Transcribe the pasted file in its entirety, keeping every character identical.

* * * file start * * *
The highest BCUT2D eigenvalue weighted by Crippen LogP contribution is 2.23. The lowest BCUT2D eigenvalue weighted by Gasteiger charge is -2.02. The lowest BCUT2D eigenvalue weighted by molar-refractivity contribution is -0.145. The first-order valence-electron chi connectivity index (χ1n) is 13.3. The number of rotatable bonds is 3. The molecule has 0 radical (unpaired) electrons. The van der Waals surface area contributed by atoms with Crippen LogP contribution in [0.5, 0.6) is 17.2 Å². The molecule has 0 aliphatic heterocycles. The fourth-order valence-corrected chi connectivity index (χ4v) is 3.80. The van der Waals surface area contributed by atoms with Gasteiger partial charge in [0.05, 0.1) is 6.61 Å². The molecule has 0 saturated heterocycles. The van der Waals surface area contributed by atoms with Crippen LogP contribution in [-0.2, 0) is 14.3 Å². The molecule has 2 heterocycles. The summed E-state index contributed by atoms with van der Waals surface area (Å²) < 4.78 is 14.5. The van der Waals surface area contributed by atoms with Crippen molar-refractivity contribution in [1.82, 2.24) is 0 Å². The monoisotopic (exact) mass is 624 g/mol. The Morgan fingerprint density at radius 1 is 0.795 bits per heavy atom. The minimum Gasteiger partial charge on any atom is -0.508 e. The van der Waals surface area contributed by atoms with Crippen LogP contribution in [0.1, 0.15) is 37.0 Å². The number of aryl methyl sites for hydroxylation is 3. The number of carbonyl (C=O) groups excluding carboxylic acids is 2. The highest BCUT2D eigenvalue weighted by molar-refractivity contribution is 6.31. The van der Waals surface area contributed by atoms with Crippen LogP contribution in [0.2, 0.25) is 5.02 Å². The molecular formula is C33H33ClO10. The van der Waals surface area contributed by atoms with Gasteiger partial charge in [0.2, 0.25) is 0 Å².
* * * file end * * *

The highest BCUT2D eigenvalue weighted by Crippen LogP contribution is 2.23. The lowest BCUT2D eigenvalue weighted by Gasteiger charge is -2.02. The lowest BCUT2D eigenvalue weighted by molar-refractivity contribution is -0.145. The first-order valence-electron chi connectivity index (χ1n) is 13.3. The number of rotatable bonds is 3. The molecule has 0 radical (unpaired) electrons. The van der Waals surface area contributed by atoms with Crippen LogP contribution in [0.5, 0.6) is 17.2 Å². The molecule has 0 aliphatic heterocycles. The fourth-order valence-corrected chi connectivity index (χ4v) is 3.80. The van der Waals surface area contributed by atoms with Gasteiger partial charge in [0.05, 0.1) is 6.61 Å². The molecule has 0 saturated heterocycles. The van der Waals surface area contributed by atoms with Crippen LogP contribution in [-0.2, 0) is 14.3 Å². The molecule has 2 heterocycles. The summed E-state index contributed by atoms with van der Waals surface area (Å²) < 4.78 is 14.5. The van der Waals surface area contributed by atoms with Crippen molar-refractivity contribution in [1.82, 2.24) is 0 Å². The monoisotopic (exact) mass is 624 g/mol. The Morgan fingerprint density at radius 1 is 0.795 bits per heavy atom. The minimum Gasteiger partial charge on any atom is -0.508 e. The van der Waals surface area contributed by atoms with Crippen LogP contribution in [0.1, 0.15) is 37.0 Å². The number of aryl methyl sites for hydroxylation is 3. The number of carbonyl (C=O) groups excluding carboxylic acids is 2. The highest BCUT2D eigenvalue weighted by molar-refractivity contribution is 6.31. The van der Waals surface area contributed by atoms with Crippen LogP contribution in [0.2, 0.25) is 5.02 Å². The molecular formula is C33H33ClO10. The van der Waals surface area contributed by atoms with Gasteiger partial charge in [0.2, 0.25) is 0 Å².